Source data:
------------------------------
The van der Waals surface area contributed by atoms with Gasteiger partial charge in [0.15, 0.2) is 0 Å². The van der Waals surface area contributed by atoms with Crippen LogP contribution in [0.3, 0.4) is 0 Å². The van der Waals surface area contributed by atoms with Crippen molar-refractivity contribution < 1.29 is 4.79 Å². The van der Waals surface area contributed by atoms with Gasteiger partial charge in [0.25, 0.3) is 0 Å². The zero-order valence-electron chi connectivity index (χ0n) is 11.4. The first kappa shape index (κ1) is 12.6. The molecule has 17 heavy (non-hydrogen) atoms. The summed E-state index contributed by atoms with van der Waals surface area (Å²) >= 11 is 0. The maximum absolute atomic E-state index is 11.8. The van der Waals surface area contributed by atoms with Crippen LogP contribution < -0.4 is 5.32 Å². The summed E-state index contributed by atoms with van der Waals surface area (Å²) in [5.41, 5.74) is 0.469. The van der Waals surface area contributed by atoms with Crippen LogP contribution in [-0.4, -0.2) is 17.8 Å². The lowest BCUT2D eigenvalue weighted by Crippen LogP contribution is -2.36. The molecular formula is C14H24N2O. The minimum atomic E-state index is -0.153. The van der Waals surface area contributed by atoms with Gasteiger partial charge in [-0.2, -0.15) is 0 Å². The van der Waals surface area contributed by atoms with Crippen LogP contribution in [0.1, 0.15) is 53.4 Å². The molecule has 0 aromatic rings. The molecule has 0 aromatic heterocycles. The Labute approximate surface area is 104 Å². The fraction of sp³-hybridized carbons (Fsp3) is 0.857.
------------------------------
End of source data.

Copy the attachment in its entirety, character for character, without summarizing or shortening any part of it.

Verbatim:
The van der Waals surface area contributed by atoms with Gasteiger partial charge in [0.15, 0.2) is 0 Å². The van der Waals surface area contributed by atoms with Crippen LogP contribution in [0.3, 0.4) is 0 Å². The van der Waals surface area contributed by atoms with Crippen molar-refractivity contribution < 1.29 is 4.79 Å². The van der Waals surface area contributed by atoms with Gasteiger partial charge in [0.25, 0.3) is 0 Å². The zero-order valence-electron chi connectivity index (χ0n) is 11.4. The first kappa shape index (κ1) is 12.6. The molecule has 17 heavy (non-hydrogen) atoms. The summed E-state index contributed by atoms with van der Waals surface area (Å²) >= 11 is 0. The maximum absolute atomic E-state index is 11.8. The van der Waals surface area contributed by atoms with Crippen LogP contribution < -0.4 is 5.32 Å². The summed E-state index contributed by atoms with van der Waals surface area (Å²) in [5.41, 5.74) is 0.469. The van der Waals surface area contributed by atoms with Crippen LogP contribution in [-0.4, -0.2) is 17.8 Å². The lowest BCUT2D eigenvalue weighted by Crippen LogP contribution is -2.36. The molecular formula is C14H24N2O. The minimum atomic E-state index is -0.153. The van der Waals surface area contributed by atoms with Gasteiger partial charge in [-0.2, -0.15) is 0 Å². The van der Waals surface area contributed by atoms with Crippen LogP contribution in [0.1, 0.15) is 53.4 Å². The molecule has 0 aromatic rings. The molecule has 0 aromatic heterocycles. The Labute approximate surface area is 104 Å². The fraction of sp³-hybridized carbons (Fsp3) is 0.857.